Credentialing & Privileging | 11.14.23
#NAMSS23 Recap: Avoid a Negligent Credentialing Lawsuit
Court is an excellent place to avoid, and by doing credentialing and privileging by the book and by your North Star, you can easily do so.
A negligence lawsuit involves the following four elements:
- A healthcare organization’s duty to the patient to exercise reasonable care in performing credentialing and privileging.
- A breach in the duty of care by a failure to act as a reasonable healthcare organization should.
- That breach leads to a direct (causative) and proximate (foreseeable) injury to a patient.
- The patient suffers an injury because of the breach in the credentialing and privileging process.
If all four of those elements are met, the patient (plaintiff) has a cause of action against the healthcare system for a remedy to their damages or injuries.
The key is “reasonableness” and not perfection. Nobody expects an organization to have unreasonable standards. The expectations are simply to act as a reasonable organization under the same or similar circumstances as defined by expert testimony and agreed upon by a jury.
The following are some of the key takeaways from the NAMSS 47th Educational Conference & Exhibition in Orlando, Florida, that will hopefully enable you to stay within the “reasonableness” boundaries and avoid ever having to see the inside of a court of law as a party to a negligence claim.
- Follow Hugh Greeley’s 5 Ps: Your policy should be to follow your policy. In the absence of a policy, your policy should be to create a policy. This sounds like bureaucratic mush, but it will keep you out of court more than any other advice I know. If you have a good credentialing and privileging process, follow it to the letter. If it is inadequate, modify or update it. If you don’t have any adequate guidance for a situation you encounter, create a new policy to address it. Standardizing your credentialing and privileging processes, particularly for high-risk situations (e.g., aging physician, impairment, new technology, low volume, poor performance, poor conduct, etc.) is the best way to stay out of trouble and be fair to everyone.
- If you smell trouble, ask for help. The healthcare organization’s counsel is there for all leadership (with the CEO’s consent) and should be liberally utilized in potentially high-risk situations such as poor references, lying on an application, poor conduct or performance, or utilizing a dangerous technology without sufficient training or infrastructure. If your sixth sense tells you that there’s a problem, trust your instincts and create a protocol for going up your chain of command to ask for help. Never go at it alone!
- Render problematic applications for appointment and reappointment incomplete until you and the medical staff are satisfied that you can move forward. If you cannot move forward without a probable denial, conference with the medical staff and management as to whether you’d like the applicant to “go away” or go to a fair hearing and, likely, civil litigation thereafter. Ninety-nine times out of 100, it is better for everyone for the candidate to simply go away. The easiest way to do that is to either render the application incomplete with inferences to the applicant that it is in their best interests to withdraw the application or to create eligibility criteria for membership or privileges that the applicant simply will not be able to meet (assuming you apply it equally to everyone). Don’t go to war unless you have no other options. It is generally neither worth the cost nor the aggravation.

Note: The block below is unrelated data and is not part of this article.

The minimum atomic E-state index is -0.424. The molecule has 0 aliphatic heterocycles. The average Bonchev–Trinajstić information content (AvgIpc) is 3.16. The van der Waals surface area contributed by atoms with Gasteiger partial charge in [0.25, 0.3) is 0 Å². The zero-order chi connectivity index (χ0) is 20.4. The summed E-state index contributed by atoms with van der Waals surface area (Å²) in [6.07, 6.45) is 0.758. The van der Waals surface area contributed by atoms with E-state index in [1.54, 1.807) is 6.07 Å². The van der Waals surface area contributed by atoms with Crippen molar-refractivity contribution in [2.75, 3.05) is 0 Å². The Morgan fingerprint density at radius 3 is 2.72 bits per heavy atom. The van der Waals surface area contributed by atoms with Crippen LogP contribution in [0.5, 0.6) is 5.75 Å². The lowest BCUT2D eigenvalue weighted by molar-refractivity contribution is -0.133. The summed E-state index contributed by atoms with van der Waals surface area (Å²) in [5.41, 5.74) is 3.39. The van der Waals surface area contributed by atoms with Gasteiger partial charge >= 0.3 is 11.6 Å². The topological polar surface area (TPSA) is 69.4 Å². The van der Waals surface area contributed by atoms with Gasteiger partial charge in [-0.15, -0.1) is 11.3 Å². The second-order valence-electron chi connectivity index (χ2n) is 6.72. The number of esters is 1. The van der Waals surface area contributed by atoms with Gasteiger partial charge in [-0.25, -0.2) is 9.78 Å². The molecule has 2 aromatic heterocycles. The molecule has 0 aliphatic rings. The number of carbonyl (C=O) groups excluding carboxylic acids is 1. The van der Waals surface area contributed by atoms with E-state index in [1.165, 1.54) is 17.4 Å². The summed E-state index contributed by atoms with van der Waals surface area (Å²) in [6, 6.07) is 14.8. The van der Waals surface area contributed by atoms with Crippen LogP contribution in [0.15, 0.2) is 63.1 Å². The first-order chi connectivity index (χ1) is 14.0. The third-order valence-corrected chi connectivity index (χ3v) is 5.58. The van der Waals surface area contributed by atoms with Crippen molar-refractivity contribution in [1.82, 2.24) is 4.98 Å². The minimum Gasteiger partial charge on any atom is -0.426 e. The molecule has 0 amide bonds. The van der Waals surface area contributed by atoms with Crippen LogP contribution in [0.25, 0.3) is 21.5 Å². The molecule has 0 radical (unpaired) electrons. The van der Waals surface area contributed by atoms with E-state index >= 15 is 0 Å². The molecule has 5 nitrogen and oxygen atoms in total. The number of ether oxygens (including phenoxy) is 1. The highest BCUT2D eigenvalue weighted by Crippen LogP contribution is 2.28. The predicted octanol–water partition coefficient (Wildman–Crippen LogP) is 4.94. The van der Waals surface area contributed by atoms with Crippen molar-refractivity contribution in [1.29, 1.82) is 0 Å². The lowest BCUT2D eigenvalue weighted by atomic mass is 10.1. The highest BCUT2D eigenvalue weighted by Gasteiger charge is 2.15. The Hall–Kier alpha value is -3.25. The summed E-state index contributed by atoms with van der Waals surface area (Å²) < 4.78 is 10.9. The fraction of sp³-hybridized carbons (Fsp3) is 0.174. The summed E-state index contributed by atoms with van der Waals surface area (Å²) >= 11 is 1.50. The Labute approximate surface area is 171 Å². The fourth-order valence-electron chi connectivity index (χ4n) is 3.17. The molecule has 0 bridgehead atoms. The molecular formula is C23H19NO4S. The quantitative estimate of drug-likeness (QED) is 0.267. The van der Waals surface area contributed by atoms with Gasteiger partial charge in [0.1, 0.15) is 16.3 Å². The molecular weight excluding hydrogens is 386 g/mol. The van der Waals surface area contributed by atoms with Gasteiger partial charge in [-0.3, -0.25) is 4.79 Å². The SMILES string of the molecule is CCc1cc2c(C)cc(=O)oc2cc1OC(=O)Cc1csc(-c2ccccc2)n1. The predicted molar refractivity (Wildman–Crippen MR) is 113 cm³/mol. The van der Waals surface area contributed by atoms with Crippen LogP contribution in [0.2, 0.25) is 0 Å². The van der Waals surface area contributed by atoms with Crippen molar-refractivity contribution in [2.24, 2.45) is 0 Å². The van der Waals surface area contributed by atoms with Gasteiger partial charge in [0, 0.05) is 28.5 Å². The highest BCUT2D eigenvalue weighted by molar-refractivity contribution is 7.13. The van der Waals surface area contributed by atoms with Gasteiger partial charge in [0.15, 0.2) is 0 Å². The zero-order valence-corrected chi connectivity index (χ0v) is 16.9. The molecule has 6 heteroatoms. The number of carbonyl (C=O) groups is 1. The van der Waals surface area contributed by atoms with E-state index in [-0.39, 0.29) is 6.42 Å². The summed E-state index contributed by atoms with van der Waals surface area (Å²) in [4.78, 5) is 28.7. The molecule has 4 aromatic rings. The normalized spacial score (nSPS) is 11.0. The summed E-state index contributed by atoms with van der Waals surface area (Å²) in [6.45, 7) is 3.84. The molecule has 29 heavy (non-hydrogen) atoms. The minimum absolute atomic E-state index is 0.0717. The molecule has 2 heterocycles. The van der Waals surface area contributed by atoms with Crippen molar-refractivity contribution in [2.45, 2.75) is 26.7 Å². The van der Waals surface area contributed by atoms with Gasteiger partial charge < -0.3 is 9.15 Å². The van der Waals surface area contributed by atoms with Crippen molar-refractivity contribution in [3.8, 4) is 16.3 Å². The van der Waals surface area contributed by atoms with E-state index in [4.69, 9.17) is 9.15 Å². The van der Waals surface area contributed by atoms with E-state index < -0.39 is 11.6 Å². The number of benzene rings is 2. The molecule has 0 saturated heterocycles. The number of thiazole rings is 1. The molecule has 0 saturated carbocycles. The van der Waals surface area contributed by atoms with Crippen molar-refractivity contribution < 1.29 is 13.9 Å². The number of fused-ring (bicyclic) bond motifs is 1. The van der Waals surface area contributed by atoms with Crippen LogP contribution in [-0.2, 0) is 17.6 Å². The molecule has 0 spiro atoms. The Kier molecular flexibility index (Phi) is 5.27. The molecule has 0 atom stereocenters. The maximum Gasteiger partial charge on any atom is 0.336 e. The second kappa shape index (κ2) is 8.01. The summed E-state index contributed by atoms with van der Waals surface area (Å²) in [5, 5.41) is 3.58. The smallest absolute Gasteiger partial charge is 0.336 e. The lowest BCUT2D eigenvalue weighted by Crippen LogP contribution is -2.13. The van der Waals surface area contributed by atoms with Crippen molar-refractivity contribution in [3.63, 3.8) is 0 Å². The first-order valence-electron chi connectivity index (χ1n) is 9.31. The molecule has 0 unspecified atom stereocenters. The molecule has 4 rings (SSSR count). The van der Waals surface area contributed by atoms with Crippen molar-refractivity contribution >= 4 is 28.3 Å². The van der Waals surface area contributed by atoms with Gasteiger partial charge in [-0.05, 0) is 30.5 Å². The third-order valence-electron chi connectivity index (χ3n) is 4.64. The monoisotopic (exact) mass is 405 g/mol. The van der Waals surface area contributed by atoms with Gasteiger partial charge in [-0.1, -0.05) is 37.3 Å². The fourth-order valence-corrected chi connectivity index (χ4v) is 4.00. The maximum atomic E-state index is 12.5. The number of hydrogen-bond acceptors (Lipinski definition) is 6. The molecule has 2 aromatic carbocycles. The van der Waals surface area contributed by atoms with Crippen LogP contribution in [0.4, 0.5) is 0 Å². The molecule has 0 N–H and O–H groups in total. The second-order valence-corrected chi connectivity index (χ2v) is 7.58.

- Move your credentials committee and MEC to professional committees with compensated leaders who commit to develop expertise in credentialing and privileging. The national trend is to professionalize these committees with individuals who are committed to doing credentialing and privileging “right.” “Right” means performing these functions in good faith (putting the interests of the public first) and knowing what the regulations, laws, accreditation standards, and policies are to be in full compliance. Longer terms of office, reasonable compensation, and committed leaders will save you time, money, and heartache later. Finally, you want to work with people who put their commitment to the safety of patients and the public over politics and are willing to make the right call, even when it is not politically expedient.
Follow these simple suggestions, and you can avoid an unnecessary day in court for you and your organization. They will thank you in the end.
Jon Burroughs, JD, MD, MBA, FACHE, FAAPL, is the president and CEO of the Burroughs Healthcare Consulting Network, Inc.